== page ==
Case Report

A Case of Goldenhar’s Syndrome and Intracardiac Aneurysm

  • Ali Karaman
  • Fuat Laloğlu
  • Hasan Kahveci

Med Bull Haseki 2011;49(2):90-92

Goldenhar’s syndrome is a rare variant of oculo-auriculo-vertebral dysplasia characterized with ear,cardiac, and vertebral anomalies, facial asymmetria and mandibular hypoplasia. The etiology of Goldenhar’s syndrome still remains unclear. Here we report a case of a 5 day old female with Goldenhar’s syndrome and intracardiac aneurysm.

Keywords: Goldenhar’s syndrome, microtia, intracardiac aneurysm\r\n\r\n


Goldenhar’s syndrome [(oculo-auriculo-vertebral syndrome (OAVS)] is a congenital condition characterized by various anomalies classically involving the face, eyes, and ears. This disorder was first described by Dr. Maurice Goldenhar in 1952 (1). Later, in 1963, Gorlin et al. named it as oculo-auriculo-vertebral syndrome (2). The incidence of OAVS has been estimated to be 1:3500-1:5600 live births, with a male:female ratio of 3:2 (3). Familial history suggesting an autosomal recessive and dominant pattern of inheritance has been reported. However, the majority of the OAVS cases are sporadic and without a known etiology (4-6). Here, we report a newborn with Goldenhar’s syndrome and intracardiac aneurysm.

Case Report

The patient, a 5-day-old female infant, was the second child of nonconsanguineous young parents: the mother was 29 and the father was 34 years old. The first child was healthy. Delivery was uneventful; birth weight was 2700 g, length 49 cm, and occipitofrontal head circumference 35 cm. Physical examination revealed bilateral dysplasia of the external ears and bilateral preauricular skin tags (Figure 1). The child developed severe respiratory distress and was transferred to the neonatal intensive care unit. Ultrasound of the cranium and abdomen were normal and x-ray of the spine showed normal vertebra. Left interatrial septal aneurysm was detected on echocardiography (Figure 2). Karyotyping of lymphocytes from peripheral blood with GTG banding was normal (46,XX). Ophthalmological assessment was normal. The child progressed with ongoing improvement to the respiratory condition. She is currently followed up, receiving medical treatment and awaiting heart surgery.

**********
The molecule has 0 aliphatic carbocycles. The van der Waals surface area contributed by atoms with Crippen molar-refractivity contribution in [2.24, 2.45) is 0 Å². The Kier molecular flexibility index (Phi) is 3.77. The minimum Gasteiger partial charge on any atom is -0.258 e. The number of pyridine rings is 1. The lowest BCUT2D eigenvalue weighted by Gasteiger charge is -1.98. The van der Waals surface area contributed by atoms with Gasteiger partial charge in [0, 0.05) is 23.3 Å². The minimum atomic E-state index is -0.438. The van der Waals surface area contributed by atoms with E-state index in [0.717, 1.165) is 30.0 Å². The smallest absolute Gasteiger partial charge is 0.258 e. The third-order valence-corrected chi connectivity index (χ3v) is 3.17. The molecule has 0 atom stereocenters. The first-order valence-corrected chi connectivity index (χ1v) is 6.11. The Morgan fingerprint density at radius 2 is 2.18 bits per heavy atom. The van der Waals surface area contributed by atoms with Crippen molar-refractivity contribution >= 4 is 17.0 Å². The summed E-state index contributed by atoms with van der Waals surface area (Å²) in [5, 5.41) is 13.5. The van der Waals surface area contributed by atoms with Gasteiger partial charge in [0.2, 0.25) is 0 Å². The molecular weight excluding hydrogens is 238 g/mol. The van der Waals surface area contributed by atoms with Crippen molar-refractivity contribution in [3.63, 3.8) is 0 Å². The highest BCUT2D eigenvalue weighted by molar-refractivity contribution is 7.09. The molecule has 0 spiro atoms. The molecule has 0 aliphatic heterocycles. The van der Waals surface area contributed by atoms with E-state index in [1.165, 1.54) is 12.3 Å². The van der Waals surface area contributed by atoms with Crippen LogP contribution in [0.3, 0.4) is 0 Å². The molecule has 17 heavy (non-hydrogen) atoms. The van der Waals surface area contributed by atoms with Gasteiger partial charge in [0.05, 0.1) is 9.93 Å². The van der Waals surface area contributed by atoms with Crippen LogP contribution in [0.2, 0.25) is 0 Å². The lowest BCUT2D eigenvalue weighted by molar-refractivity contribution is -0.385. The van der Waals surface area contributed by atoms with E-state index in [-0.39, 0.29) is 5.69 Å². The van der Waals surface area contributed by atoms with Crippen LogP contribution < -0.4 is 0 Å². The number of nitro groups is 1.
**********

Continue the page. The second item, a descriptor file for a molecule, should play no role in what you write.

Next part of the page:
Goldenhar’s syndrome (oculo-auriculo-vertebral spectrum) is a condition featuring the following triad of anomalies: ocular anomalies, otic anomalies, and vertebral anomalies (7,8). Multiple malformations, including congenital heart disease, have also been reported (9). The etiology of Goldenhar’s syndrome is itself related to vascular disruption, particularly of branches of the internal and external carotid arteries, which leads to morphogenetic alterations in the structures derived from the first and second branchial arches of the first pharyngeal pouch, the first branchial cleft, and the primordial of the temporal bone (10,11,12). In addition, studies with animal models have suggested that Goldenhar’s syndrome occurs due to a vascular disruption in the embryo, at 35 to 40 days gestation (8,13).

Affected individual may have unilateral microphthalmia, and upper eyelid coloboma, hypoplastic jaw, hypoplasia of the facial musculature, microtia, low set ears, preauricular tags, pretragal blind-ended fistulas, dysplasia of the external ear, hemivertebra or hypoplasia of cervical, thoracic or lumbar vertebrae, epibulbar dermoids or lipodermoids, cleft lip and/or palate as well as cardiac, renal and central nervous system anomalies (3,8,14). In some cases, the development of specific features and the severity of the clinical presentation were related to cerebral alterations frequently described in the literature (15,16). In this paper, we report an unusual coincidence of Goldenhar’s syndrome and intracardiac aneurysm that has not been described previously. The patient had bilateral dysplasia of the external ears and bilateral preauricular skin tags. The echocardiogram revealed left interatrial septal aneurysm. The child developed severe respiratory distress and was transferred to the neonatal intensive care unit. Ultrasound of the cranium and abdomen were normal and x-rays of the spine showed normal vertebra. The real frequency of cardiovascular malformations in subjects with of Goldenhar’s syndrome is unknown due to the different results published in the literature (5% to 58%) (17,18). Previous reports have described congenital heart diseases, and tetralogy of Fallot was the most commonly encountered cardiac malformation affecting 6 out of 13 infants with Goldenhar’s syndrome (19) Since the majority of Goldenhar’s syndrome cases are sporadic, the risk of recurrence is low, although some authors have reported empirical risk of up to 6% for first degree relatives of affected children. To our knowledge this is the first report of a coincidence of intracardiac aneurysma and Goldenhar’s syndrome.

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